April 15, 2012

Conservation Institute Organizes Conference in Abomey

Los Angeles, CA -- The Getty Conservation Institute has co-organized an international conference in Abomey, Benin, from September 22 through 26, to discuss recent conservation work at the Royal Palaces of Abomey and to propose measures that can be taken to ensure the continued preservation of such sites for future generations. The conference will gather specialists from 10 countries--Benin, Cameroon, Mali, Niger, Senegal, Togo, France, Belgium, Italy, and the United States--all of whom are experienced in dealing with the complex issues involved in the management of Africa’s cultural heritage sites.

The Conservation Institute and the West African Republic of Benin’s Department of Cultural Patrimony have been working together since 1993 to conserve 50 seriously damaged bas-reliefs that once adorned the Adjalala of King Glele (Hall of Multiple Openings) in the Musée Historique at the Royal Palaces of Abomey. The reliefs are thought to be among the oldest surviving elements of the Royal Palaces, a group of earthen structures built by the Fon people between the mid-17th and late 19th centuries. This joint project systematically documented and preserved the polychrome earthen panels, each one approximately three feet square, weighing approximately 500 pounds, and depicting battle scenes and allegorical symbols of the power of the kings of Dahomey. The project also provided local Benin museum professionals with training in conservation, photo documentation, and long-term care of the bas-reliefs.

The five-day conference will mark the simultaneous completion of projects by two international institutions working in Abomey and grew out of plans, originally, for two separate conferences. The Getty Conservation Institute had planned for discussions on the history of the bas-reliefs from the Adjalala of King Glele (Hall of Multiple Openings); and the Rome-based International Center for the Preservation of Cultural Property/ Prevention in Museums in Africa (known as ICCROM-PREMA, working with the International Center for Research of Earthen Architecture in the School of Architecture, Grenoble) had planned a closing seminar for its own architectural and museological project in Abomey. Now a joint collaboration between the Department of Cultural Patrimony, the Getty Conservation Institute, and ICCROM, the conference has broadened its scope to also address issues of site management, which will be useful to managers, in neighboring West African countries, of sites similar to the Royal Palaces of Abomey.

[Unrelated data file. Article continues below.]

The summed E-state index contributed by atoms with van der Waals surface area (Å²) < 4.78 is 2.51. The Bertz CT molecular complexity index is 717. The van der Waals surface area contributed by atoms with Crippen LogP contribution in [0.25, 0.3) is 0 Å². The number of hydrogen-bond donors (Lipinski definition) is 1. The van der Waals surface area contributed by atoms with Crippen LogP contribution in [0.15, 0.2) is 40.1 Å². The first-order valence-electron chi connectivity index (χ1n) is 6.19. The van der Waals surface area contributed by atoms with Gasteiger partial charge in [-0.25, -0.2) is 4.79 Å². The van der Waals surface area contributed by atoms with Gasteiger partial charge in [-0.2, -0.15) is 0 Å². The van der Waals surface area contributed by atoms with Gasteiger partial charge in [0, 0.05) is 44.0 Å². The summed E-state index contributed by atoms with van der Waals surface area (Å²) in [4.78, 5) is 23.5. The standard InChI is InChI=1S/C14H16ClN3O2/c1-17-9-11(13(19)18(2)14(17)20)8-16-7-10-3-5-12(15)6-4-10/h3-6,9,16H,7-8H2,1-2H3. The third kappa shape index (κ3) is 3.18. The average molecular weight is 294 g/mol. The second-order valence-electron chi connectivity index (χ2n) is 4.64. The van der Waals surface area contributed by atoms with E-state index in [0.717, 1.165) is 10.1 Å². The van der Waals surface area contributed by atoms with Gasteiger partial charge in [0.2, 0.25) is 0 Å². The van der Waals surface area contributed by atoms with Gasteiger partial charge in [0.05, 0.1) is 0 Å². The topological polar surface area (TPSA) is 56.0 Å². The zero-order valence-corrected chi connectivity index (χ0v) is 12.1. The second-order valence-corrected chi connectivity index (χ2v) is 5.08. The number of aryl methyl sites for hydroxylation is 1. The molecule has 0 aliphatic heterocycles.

The invitational conference will begin with a guided tour of Abomey and its cultural sites and a presentation of the new exhibit of the collections in the Musée Historique d’Abomey on the first day, followed by three days of presentations in Abomey (held entirely in French) and a final day and a half of guided site visits to the cities of Ouidah and Porto Novo and their sites.

Conference: "Past, Present and Future of the Royal Palaces and Sites of Abomey"
Location: Grande Salle de Conférences, Motel d’Abomey, in Abomey, Republic of Benin, West Africa
Date: Monday, September 22 through Friday, September 26, 1997

The Getty Conservation Institute
Republic of Benin, Department of Cultural Patrimony
International Center for the Preservation of Cultural Property
Italian Ministry of Foreign Affairs

Note to Editors:
Bas-relief photographs and interviews with conference organizers available through Public Affairs at the J. Paul Getty Trust, (310)440-6474.

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About the Getty:

The J. Paul Getty Trust is an international cultural and philanthropic institution devoted to the visual arts that features the Getty Conservation Institute, the Getty Foundation, the J. Paul Getty Museum, and the Getty Research Institute. The J. Paul Getty Trust and Getty programs serve a varied audience from two locations: the Getty Center in Los Angeles and the Getty Villa in Malibu.

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The Getty Conservation Institute works internationally to advance conservation practice in the visual arts-broadly interpreted to include objects, collections, architecture, and sites. The Institute serves the conservation community through scientific research, education and training, model field projects, and the dissemination of the results of both its own work and the work of others in the field. In all its endeavors, the GCI focuses on the creation and delivery of knowledge that will benefit the professionals and organizations responsible for the conservation of the world’s cultural heritage. To learn more, subscribe to the GCI’s E-Bulletin by visiting

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